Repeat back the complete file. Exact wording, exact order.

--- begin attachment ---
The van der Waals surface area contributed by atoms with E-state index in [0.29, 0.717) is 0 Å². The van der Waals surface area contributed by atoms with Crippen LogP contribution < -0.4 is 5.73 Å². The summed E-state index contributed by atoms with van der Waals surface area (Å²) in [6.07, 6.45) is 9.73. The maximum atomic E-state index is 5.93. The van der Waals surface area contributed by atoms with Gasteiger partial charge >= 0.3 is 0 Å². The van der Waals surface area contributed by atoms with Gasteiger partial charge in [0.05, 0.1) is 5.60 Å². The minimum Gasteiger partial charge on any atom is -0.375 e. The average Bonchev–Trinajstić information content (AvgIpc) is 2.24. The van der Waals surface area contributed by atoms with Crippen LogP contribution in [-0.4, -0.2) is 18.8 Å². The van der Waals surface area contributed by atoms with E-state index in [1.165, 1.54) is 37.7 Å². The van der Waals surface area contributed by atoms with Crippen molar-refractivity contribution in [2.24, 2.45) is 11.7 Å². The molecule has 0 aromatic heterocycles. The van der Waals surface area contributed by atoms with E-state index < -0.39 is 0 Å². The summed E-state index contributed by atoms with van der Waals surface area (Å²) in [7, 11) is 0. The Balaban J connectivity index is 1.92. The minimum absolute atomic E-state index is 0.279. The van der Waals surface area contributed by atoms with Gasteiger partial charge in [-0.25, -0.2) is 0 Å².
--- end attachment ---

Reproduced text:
The van der Waals surface area contributed by atoms with E-state index in [0.29, 0.717) is 0 Å². The van der Waals surface area contributed by atoms with Crippen LogP contribution < -0.4 is 5.73 Å². The summed E-state index contributed by atoms with van der Waals surface area (Å²) in [6.07, 6.45) is 9.73. The maximum atomic E-state index is 5.93. The van der Waals surface area contributed by atoms with Gasteiger partial charge >= 0.3 is 0 Å². The van der Waals surface area contributed by atoms with Gasteiger partial charge in [0.05, 0.1) is 5.60 Å². The minimum Gasteiger partial charge on any atom is -0.375 e. The average Bonchev–Trinajstić information content (AvgIpc) is 2.24. The van der Waals surface area contributed by atoms with Crippen LogP contribution in [-0.4, -0.2) is 18.8 Å². The van der Waals surface area contributed by atoms with E-state index in [1.165, 1.54) is 37.7 Å². The van der Waals surface area contributed by atoms with Crippen molar-refractivity contribution in [2.24, 2.45) is 11.7 Å². The molecule has 0 aromatic heterocycles. The van der Waals surface area contributed by atoms with E-state index < -0.39 is 0 Å². The summed E-state index contributed by atoms with van der Waals surface area (Å²) in [7, 11) is 0. The Balaban J connectivity index is 1.92. The minimum absolute atomic E-state index is 0.279. The van der Waals surface area contributed by atoms with Gasteiger partial charge in [-0.25, -0.2) is 0 Å².